Voters will decide in November whether to help fund Denver Public Libraries through a property tax increase

City Council approved DPL’s request to ask voters to fund expanded services, building upgrades and increased wages and training for staff.

Carly Tam, Julie Martinez and Khoa Hoang are excited to give you books at their curbside pickup location outside of the Corky Gonzales library on West Colfax Avenue. July 7, 2020.

Carly Tam, Julie Martinez and Khoa Hoang are excited to give you books at their curbside pickup location outside of the Corky Gonzales library on West Colfax Avenue. July 7, 2020.

Kevin J. Beaty/Denverite
Desiree

Come November, Denver voters will get to choose whether they want to help increase funding for Denver Public Library services by increasing their property taxes.

On Monday, City Council approved DPL’s request to place the proposed property tax increase on the November ballot, giving Denverites a chance to decide whether they want to help increase funding by over $31 million. The vote was 11-1, with Councilmember Christopher Herndon voting no.

The ballot measure will ask voters to establish a new dedicated property tax at a rate of 1.5 mills, which equates to a monthly increase of about $4.19 for “an average home.” During DPL’s presentation, Denver City Librarian Michelle Jeske said the estimated increase is based on the Denver median home value of $469,000, per the city auditor. For commercial properties, the increase would be about $43.50 per year for every $100,000 in value.

DPL would expect about $31.6 million dollars in additional funding per year. That funding would go into three different categories: communities, spaces and people.

The newly renovated Denver Public Library Byers Branch on Santa Fe Drive. June 18, 2021.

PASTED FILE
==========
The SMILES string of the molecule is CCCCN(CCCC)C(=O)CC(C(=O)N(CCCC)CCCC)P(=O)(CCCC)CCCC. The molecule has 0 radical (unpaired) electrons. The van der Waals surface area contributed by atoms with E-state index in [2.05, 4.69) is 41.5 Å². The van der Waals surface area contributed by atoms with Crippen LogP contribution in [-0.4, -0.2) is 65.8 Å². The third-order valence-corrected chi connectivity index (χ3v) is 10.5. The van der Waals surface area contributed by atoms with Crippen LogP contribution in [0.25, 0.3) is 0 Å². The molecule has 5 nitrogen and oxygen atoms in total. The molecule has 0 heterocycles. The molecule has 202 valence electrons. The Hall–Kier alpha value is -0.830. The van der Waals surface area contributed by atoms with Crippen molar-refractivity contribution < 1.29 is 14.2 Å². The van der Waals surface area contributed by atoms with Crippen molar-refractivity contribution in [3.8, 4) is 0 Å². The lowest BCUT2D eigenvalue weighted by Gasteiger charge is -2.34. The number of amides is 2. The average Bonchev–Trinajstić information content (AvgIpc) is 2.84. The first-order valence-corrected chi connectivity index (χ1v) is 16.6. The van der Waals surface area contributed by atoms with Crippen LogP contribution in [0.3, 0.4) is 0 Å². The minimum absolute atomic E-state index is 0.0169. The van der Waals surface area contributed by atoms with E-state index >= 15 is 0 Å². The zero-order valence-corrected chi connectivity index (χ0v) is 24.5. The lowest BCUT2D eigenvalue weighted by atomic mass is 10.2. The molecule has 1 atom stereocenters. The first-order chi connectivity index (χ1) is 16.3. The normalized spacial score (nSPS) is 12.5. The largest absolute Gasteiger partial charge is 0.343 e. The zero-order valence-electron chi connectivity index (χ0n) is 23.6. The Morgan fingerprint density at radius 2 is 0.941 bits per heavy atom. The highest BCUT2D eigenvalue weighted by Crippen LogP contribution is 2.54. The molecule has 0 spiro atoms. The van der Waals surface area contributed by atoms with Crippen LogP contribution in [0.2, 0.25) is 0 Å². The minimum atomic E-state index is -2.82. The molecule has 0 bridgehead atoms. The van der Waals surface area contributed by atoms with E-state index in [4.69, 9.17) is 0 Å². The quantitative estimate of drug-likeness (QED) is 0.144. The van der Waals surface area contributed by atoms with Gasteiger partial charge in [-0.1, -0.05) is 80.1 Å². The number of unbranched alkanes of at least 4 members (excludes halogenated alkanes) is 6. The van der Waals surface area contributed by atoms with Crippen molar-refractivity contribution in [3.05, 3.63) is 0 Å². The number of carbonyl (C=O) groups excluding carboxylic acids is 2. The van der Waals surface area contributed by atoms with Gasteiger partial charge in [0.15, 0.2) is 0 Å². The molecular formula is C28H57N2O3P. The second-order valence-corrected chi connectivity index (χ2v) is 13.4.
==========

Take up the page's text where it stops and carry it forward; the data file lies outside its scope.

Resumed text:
The newly renovated Denver Public Library Byers Branch on Santa Fe Drive. June 18, 2021.

Kevin J. Beaty/Denverite

The “communities” bucket, about $11.3 million, would fund additional community outreach services, expand collection materials, increase language access and programs for vulnerable populations, and replace computers and new audio-visual equipment.

It would also expand hours on nights and weekends.

“We’re definitely keeping equity in mind as we’re increasing hours,” Jeske previously said at a Business, Arts, Workforce & Aviation Services Committee meeting. “We would have evening hours at all locations, which we don’t have now, and weekend hours at all locations. We would strategically place Sunday hours, so seven-day service, geographically distributed around the city, and in neighborhoods we feel those services are needed.”

Children’s Librarian Amy Seto Forrester stocks some of the stacks that will be available on main floor of the Denver Public Library’s Central Library on Friday, July 17, 2021. The facility will reopen with limited access to the first floor, computer rooms, and social service facilities to the public on Sunday, July 16 after being closed first by the COVID-19 pandemic, and then owing to extensive renovations.

Children’s Librarian Amy Seto Forrester stocks some of the stacks that will be available on main floor of the Denver Public Library’s Central Library on Friday, July 17, 2021. The facility will reopen with limited access to the first floor, computer rooms, and social service facilities to the public on Sunday, July 16 after being closed first by the COVID-19 pandemic, and then owing to extensive renovations.

Hart Van Denburg/CPR News

“Spaces” means the actual buildings. That category would receive $15.2 million for building maintenance and improvements, the creation for teen and youth spaces as well as deferred maintenance that includes ADA corrections, expansion of ideaLAB, painting, landscaping and updating community rooms.

“People” refers to staff. About $5 million would be allocated to increase wages, training and professional development.